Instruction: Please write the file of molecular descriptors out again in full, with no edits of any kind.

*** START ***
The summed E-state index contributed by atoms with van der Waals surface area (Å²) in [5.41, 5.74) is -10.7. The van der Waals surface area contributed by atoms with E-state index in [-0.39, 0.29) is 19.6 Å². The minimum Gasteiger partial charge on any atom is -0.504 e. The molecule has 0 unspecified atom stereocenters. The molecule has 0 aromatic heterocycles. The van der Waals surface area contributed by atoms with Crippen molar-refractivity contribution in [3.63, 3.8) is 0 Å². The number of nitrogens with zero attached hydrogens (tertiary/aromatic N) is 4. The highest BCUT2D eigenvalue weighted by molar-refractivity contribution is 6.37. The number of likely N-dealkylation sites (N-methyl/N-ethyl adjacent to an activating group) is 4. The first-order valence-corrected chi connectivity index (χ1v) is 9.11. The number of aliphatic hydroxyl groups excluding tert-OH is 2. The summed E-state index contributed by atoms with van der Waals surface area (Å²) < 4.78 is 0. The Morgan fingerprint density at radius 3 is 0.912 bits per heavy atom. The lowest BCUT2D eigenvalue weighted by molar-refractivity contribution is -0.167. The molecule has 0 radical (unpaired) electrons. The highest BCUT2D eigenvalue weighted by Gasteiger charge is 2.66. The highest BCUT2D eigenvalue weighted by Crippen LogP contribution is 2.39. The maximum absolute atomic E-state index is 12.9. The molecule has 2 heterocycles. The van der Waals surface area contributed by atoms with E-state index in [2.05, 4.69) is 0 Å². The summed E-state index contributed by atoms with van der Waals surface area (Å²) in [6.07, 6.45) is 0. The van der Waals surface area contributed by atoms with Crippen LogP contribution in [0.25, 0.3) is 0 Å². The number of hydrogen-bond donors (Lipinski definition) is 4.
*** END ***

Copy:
The summed E-state index contributed by atoms with van der Waals surface area (Å²) in [5.41, 5.74) is -10.7. The van der Waals surface area contributed by atoms with E-state index in [-0.39, 0.29) is 19.6 Å². The minimum Gasteiger partial charge on any atom is -0.504 e. The molecule has 0 unspecified atom stereocenters. The molecule has 0 aromatic heterocycles. The van der Waals surface area contributed by atoms with Crippen molar-refractivity contribution in [3.63, 3.8) is 0 Å². The number of nitrogens with zero attached hydrogens (tertiary/aromatic N) is 4. The highest BCUT2D eigenvalue weighted by molar-refractivity contribution is 6.37. The number of likely N-dealkylation sites (N-methyl/N-ethyl adjacent to an activating group) is 4. The first-order valence-corrected chi connectivity index (χ1v) is 9.11. The number of aliphatic hydroxyl groups excluding tert-OH is 2. The summed E-state index contributed by atoms with van der Waals surface area (Å²) < 4.78 is 0. The Morgan fingerprint density at radius 3 is 0.912 bits per heavy atom. The lowest BCUT2D eigenvalue weighted by molar-refractivity contribution is -0.167. The molecule has 0 radical (unpaired) electrons. The highest BCUT2D eigenvalue weighted by Gasteiger charge is 2.66. The highest BCUT2D eigenvalue weighted by Crippen LogP contribution is 2.39. The maximum absolute atomic E-state index is 12.9. The molecule has 2 heterocycles. The van der Waals surface area contributed by atoms with E-state index in [2.05, 4.69) is 0 Å². The summed E-state index contributed by atoms with van der Waals surface area (Å²) in [6.07, 6.45) is 0. The van der Waals surface area contributed by atoms with Crippen LogP contribution in [0.25, 0.3) is 0 Å². The number of hydrogen-bond donors (Lipinski definition) is 4.